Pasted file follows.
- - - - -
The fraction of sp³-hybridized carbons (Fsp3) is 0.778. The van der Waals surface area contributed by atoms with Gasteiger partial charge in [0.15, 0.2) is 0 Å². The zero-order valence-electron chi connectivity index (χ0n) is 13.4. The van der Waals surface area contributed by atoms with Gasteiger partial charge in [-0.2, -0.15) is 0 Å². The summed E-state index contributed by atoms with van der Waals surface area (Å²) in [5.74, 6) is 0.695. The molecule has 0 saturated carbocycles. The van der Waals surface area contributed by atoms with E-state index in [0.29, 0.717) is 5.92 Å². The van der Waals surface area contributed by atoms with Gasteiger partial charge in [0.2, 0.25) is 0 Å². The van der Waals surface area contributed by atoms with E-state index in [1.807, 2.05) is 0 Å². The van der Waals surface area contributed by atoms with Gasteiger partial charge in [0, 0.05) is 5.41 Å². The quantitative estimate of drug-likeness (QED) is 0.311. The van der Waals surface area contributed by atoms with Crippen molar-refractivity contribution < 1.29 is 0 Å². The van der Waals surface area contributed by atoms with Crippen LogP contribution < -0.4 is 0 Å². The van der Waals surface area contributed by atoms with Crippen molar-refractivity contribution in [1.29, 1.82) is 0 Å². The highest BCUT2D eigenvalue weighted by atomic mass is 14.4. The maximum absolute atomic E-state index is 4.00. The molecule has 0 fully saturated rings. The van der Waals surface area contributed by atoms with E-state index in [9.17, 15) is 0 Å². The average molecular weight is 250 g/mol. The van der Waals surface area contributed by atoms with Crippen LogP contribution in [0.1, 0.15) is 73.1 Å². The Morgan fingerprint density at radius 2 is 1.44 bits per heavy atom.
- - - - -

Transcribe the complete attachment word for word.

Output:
The fraction of sp³-hybridized carbons (Fsp3) is 0.778. The van der Waals surface area contributed by atoms with Gasteiger partial charge in [0.15, 0.2) is 0 Å². The zero-order valence-electron chi connectivity index (χ0n) is 13.4. The van der Waals surface area contributed by atoms with Gasteiger partial charge in [-0.2, -0.15) is 0 Å². The summed E-state index contributed by atoms with van der Waals surface area (Å²) in [5.74, 6) is 0.695. The molecule has 0 saturated carbocycles. The van der Waals surface area contributed by atoms with E-state index in [0.29, 0.717) is 5.92 Å². The van der Waals surface area contributed by atoms with Gasteiger partial charge in [0.2, 0.25) is 0 Å². The van der Waals surface area contributed by atoms with E-state index in [1.807, 2.05) is 0 Å². The van der Waals surface area contributed by atoms with Gasteiger partial charge in [0, 0.05) is 5.41 Å². The quantitative estimate of drug-likeness (QED) is 0.311. The van der Waals surface area contributed by atoms with Crippen molar-refractivity contribution < 1.29 is 0 Å². The van der Waals surface area contributed by atoms with Crippen LogP contribution < -0.4 is 0 Å². The van der Waals surface area contributed by atoms with Crippen molar-refractivity contribution in [1.29, 1.82) is 0 Å². The highest BCUT2D eigenvalue weighted by atomic mass is 14.4. The maximum absolute atomic E-state index is 4.00. The molecule has 0 fully saturated rings. The van der Waals surface area contributed by atoms with E-state index in [9.17, 15) is 0 Å². The average molecular weight is 250 g/mol. The van der Waals surface area contributed by atoms with Crippen LogP contribution in [0.1, 0.15) is 73.1 Å². The Morgan fingerprint density at radius 2 is 1.44 bits per heavy atom.